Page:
Many researchers believe the best method to treat depression involves a combination of pharmacy with cognitive behavioral therapy. As such, the preferred drug choice is use of a class of medication called a selective serotonin reuptake inhibitor (SSRI).
However, for some individuals the SSRIs are not helpful or they may lose their effectiveness over time.
Accordingly, researchers are investigating the best options when your antidepressant medication does not work. Should you switch to a different medication from the same class or should you try an antidepressant medication that has a different mechanism of action?
The answer to this question is found in a new report scheduled for publication in Biological Psychiatry on April 1st.
Dr. George I. Papakostas and colleagues compared two strategies for treating symptoms of major depressive disorder that do not respond to treatment with a selective serotonin reuptake inhibitor (SSRI) antidepressant: either switching to a second SSRI or to a non-SSRI antidepressant.
Some common SSRI antidepressants are fluoxetine (Prozac), citalopram (Celexa) and sertraline (Zoloft), while examples of a few common non-SSRI antidepressants are venlafaxine (Effexor) and buproprion (Wellbutrin, Zyban). The authors combined 4 studies comparing these two types of treatment strategies and performed a meta-analysis on the pooled data.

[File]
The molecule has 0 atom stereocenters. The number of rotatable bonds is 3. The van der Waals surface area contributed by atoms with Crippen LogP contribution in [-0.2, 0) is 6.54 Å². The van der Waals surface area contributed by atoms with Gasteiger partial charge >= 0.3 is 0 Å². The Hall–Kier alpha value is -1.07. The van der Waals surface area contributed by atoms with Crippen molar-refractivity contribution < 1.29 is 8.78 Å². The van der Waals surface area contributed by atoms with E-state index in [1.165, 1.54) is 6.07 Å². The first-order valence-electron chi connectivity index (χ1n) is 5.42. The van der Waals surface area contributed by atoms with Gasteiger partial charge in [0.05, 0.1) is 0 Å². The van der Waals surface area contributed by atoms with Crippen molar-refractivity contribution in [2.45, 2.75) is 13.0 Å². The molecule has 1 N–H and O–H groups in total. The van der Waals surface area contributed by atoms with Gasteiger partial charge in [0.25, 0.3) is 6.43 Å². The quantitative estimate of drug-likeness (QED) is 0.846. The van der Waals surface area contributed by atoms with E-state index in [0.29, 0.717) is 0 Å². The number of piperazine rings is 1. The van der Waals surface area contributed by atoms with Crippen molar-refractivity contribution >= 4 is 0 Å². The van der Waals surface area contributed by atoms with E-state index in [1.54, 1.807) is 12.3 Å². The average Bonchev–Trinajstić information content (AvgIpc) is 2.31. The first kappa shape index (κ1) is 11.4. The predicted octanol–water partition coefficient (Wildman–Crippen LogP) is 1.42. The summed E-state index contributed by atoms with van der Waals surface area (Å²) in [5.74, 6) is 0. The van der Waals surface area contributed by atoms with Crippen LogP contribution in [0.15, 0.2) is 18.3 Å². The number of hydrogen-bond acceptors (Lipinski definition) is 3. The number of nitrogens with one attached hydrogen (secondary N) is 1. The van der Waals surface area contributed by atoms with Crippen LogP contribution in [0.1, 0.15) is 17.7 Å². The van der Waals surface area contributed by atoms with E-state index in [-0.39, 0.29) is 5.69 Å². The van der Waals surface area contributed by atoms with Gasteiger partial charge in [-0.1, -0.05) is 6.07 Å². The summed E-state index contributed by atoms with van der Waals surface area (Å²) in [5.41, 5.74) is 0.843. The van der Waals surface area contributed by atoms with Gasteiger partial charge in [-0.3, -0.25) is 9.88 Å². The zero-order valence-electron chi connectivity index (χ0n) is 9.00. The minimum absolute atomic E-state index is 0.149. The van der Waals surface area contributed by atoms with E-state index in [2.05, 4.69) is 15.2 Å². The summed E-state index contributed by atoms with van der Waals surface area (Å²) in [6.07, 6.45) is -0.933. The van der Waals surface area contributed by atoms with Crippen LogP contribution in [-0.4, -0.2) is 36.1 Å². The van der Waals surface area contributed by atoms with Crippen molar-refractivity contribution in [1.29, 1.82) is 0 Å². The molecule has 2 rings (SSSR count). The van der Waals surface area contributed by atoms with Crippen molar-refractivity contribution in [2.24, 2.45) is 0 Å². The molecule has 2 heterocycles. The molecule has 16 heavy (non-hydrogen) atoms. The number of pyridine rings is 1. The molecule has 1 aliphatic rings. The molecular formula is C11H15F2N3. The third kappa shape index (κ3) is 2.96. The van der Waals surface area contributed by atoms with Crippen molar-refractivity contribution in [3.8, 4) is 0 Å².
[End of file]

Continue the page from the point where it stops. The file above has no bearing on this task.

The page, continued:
Papakostas, corresponding author on this project, explains the results: “Switching from a selective serotonin reuptake inhibitor to a drug with a different mechanism of action was found to be slightly more effective and slightly less-well tolerated than switching to a non-SSRI drug.”
Looking at the findings from a clinical perspective, the advantage in effectiveness means that 22 depressed people would need to be switched to treatment with a non-SSRI for one additional person to obtain relief from their symptoms.
John H. Krystal, M.D., Editor of Biological Psychiatry, adds that this result “may be related to the fact that while somewhat different, the medications evaluated in this report all acted on the monoamine systems of the brain.”
Because of the particular design of this study, the authors explain that “subsequent studies examining whether differences in efficacy between these two treatments exist for specific subpopulations, symptoms, or symptom clusters are warranted.”
Dr. Krystal concludes that while this advantage could be important, “there continues to be a pressing need to introduce new antidepressant medications that target novel brain mechanisms.”